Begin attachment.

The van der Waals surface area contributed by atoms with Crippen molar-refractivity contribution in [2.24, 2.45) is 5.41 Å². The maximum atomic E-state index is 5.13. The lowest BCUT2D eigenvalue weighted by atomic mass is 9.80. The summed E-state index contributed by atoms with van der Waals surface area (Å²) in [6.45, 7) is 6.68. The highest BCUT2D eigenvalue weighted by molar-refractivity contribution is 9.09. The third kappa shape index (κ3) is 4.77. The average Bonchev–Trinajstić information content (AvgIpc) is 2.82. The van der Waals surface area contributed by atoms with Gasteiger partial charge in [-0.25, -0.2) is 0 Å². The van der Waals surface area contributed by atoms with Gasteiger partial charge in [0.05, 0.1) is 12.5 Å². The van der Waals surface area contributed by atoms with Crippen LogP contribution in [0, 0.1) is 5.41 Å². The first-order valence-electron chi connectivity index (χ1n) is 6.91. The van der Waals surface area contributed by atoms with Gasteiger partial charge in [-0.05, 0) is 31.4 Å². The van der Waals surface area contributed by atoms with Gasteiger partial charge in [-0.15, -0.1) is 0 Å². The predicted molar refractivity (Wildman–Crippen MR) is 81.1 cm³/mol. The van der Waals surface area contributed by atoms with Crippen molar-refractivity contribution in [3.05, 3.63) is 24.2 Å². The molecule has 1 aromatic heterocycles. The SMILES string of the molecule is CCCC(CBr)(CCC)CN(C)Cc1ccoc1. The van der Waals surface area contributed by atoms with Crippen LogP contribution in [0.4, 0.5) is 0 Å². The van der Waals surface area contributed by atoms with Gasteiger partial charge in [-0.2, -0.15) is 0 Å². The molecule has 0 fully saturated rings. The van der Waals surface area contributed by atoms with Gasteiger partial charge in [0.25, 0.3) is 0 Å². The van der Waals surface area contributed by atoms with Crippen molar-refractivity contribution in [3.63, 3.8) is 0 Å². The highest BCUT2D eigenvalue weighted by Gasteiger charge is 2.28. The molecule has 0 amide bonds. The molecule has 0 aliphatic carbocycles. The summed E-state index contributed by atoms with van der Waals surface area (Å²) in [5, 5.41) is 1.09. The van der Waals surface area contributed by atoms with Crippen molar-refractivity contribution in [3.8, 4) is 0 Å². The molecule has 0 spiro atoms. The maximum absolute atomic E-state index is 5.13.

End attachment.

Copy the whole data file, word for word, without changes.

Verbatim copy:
The van der Waals surface area contributed by atoms with Crippen molar-refractivity contribution in [2.24, 2.45) is 5.41 Å². The maximum atomic E-state index is 5.13. The lowest BCUT2D eigenvalue weighted by atomic mass is 9.80. The summed E-state index contributed by atoms with van der Waals surface area (Å²) in [6.45, 7) is 6.68. The highest BCUT2D eigenvalue weighted by molar-refractivity contribution is 9.09. The third kappa shape index (κ3) is 4.77. The average Bonchev–Trinajstić information content (AvgIpc) is 2.82. The van der Waals surface area contributed by atoms with Gasteiger partial charge in [-0.25, -0.2) is 0 Å². The van der Waals surface area contributed by atoms with Gasteiger partial charge in [0.05, 0.1) is 12.5 Å². The van der Waals surface area contributed by atoms with Crippen LogP contribution in [0, 0.1) is 5.41 Å². The first-order valence-electron chi connectivity index (χ1n) is 6.91. The van der Waals surface area contributed by atoms with Gasteiger partial charge in [-0.05, 0) is 31.4 Å². The van der Waals surface area contributed by atoms with Gasteiger partial charge in [-0.15, -0.1) is 0 Å². The predicted molar refractivity (Wildman–Crippen MR) is 81.1 cm³/mol. The van der Waals surface area contributed by atoms with Crippen molar-refractivity contribution in [3.05, 3.63) is 24.2 Å². The molecule has 1 aromatic heterocycles. The SMILES string of the molecule is CCCC(CBr)(CCC)CN(C)Cc1ccoc1. The van der Waals surface area contributed by atoms with Crippen LogP contribution in [0.4, 0.5) is 0 Å². The van der Waals surface area contributed by atoms with Gasteiger partial charge in [-0.2, -0.15) is 0 Å². The molecule has 0 fully saturated rings. The van der Waals surface area contributed by atoms with Gasteiger partial charge in [0.25, 0.3) is 0 Å². The van der Waals surface area contributed by atoms with Crippen molar-refractivity contribution in [3.63, 3.8) is 0 Å². The highest BCUT2D eigenvalue weighted by Gasteiger charge is 2.28. The molecule has 0 amide bonds. The molecule has 0 aliphatic carbocycles. The summed E-state index contributed by atoms with van der Waals surface area (Å²) in [5, 5.41) is 1.09. The van der Waals surface area contributed by atoms with Crippen molar-refractivity contribution in [3.8, 4) is 0 Å². The molecule has 0 spiro atoms. The maximum absolute atomic E-state index is 5.13.